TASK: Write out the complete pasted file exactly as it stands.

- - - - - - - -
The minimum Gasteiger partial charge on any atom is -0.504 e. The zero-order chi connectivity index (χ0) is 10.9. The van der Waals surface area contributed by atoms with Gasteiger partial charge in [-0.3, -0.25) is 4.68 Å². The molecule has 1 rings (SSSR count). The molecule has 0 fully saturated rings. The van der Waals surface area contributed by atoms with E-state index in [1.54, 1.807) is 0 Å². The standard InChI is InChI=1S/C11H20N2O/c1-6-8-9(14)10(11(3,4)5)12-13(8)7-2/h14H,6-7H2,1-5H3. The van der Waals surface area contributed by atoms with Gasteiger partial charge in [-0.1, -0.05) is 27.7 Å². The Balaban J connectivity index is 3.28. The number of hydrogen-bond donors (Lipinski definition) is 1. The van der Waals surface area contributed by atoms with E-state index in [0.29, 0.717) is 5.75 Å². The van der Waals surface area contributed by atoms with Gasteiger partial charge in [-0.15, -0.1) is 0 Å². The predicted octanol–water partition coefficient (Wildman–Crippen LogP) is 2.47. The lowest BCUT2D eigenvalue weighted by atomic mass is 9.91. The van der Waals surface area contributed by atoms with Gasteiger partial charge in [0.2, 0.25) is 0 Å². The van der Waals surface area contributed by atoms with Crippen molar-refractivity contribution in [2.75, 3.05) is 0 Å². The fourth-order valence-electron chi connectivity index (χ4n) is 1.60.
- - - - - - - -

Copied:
The minimum Gasteiger partial charge on any atom is -0.504 e. The zero-order chi connectivity index (χ0) is 10.9. The van der Waals surface area contributed by atoms with Gasteiger partial charge in [-0.3, -0.25) is 4.68 Å². The molecule has 1 rings (SSSR count). The molecule has 0 fully saturated rings. The van der Waals surface area contributed by atoms with E-state index in [1.54, 1.807) is 0 Å². The standard InChI is InChI=1S/C11H20N2O/c1-6-8-9(14)10(11(3,4)5)12-13(8)7-2/h14H,6-7H2,1-5H3. The van der Waals surface area contributed by atoms with Gasteiger partial charge in [-0.1, -0.05) is 27.7 Å². The Balaban J connectivity index is 3.28. The number of hydrogen-bond donors (Lipinski definition) is 1. The van der Waals surface area contributed by atoms with E-state index in [0.29, 0.717) is 5.75 Å². The van der Waals surface area contributed by atoms with Gasteiger partial charge in [-0.15, -0.1) is 0 Å². The predicted octanol–water partition coefficient (Wildman–Crippen LogP) is 2.47. The lowest BCUT2D eigenvalue weighted by atomic mass is 9.91. The van der Waals surface area contributed by atoms with Gasteiger partial charge in [0.2, 0.25) is 0 Å². The van der Waals surface area contributed by atoms with Crippen molar-refractivity contribution in [2.75, 3.05) is 0 Å². The fourth-order valence-electron chi connectivity index (χ4n) is 1.60.